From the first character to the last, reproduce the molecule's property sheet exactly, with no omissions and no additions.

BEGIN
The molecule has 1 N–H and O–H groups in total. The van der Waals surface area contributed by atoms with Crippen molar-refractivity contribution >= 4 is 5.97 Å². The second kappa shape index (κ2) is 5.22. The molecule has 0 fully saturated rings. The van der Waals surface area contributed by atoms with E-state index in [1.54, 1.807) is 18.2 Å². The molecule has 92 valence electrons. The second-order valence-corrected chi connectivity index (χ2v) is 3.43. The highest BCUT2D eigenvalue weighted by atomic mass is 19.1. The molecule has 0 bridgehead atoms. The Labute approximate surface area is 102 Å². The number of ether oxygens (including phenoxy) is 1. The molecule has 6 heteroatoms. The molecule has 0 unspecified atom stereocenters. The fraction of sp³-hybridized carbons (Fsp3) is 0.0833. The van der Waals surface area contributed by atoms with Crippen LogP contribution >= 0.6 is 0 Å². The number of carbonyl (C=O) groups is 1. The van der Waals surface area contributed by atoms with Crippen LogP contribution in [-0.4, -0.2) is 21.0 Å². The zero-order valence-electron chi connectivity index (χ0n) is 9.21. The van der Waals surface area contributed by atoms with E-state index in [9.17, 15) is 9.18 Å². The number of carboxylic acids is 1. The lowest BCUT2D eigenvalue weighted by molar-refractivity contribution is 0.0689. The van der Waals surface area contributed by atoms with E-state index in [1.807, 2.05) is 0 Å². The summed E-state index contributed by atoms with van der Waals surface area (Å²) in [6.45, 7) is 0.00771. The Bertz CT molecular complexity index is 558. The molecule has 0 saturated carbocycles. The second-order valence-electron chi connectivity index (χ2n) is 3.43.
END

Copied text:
The molecule has 1 N–H and O–H groups in total. The van der Waals surface area contributed by atoms with Crippen molar-refractivity contribution >= 4 is 5.97 Å². The second kappa shape index (κ2) is 5.22. The molecule has 0 fully saturated rings. The van der Waals surface area contributed by atoms with E-state index in [1.54, 1.807) is 18.2 Å². The molecule has 92 valence electrons. The second-order valence-corrected chi connectivity index (χ2v) is 3.43. The highest BCUT2D eigenvalue weighted by atomic mass is 19.1. The molecule has 0 bridgehead atoms. The Labute approximate surface area is 102 Å². The number of ether oxygens (including phenoxy) is 1. The molecule has 6 heteroatoms. The molecule has 0 unspecified atom stereocenters. The fraction of sp³-hybridized carbons (Fsp3) is 0.0833. The van der Waals surface area contributed by atoms with Crippen LogP contribution >= 0.6 is 0 Å². The number of carbonyl (C=O) groups is 1. The van der Waals surface area contributed by atoms with Crippen LogP contribution in [-0.4, -0.2) is 21.0 Å². The zero-order valence-electron chi connectivity index (χ0n) is 9.21. The van der Waals surface area contributed by atoms with E-state index in [9.17, 15) is 9.18 Å². The number of carboxylic acids is 1. The lowest BCUT2D eigenvalue weighted by molar-refractivity contribution is 0.0689. The van der Waals surface area contributed by atoms with E-state index in [1.807, 2.05) is 0 Å². The summed E-state index contributed by atoms with van der Waals surface area (Å²) in [6.45, 7) is 0.00771. The Bertz CT molecular complexity index is 558. The molecule has 0 saturated carbocycles. The second-order valence-electron chi connectivity index (χ2n) is 3.43.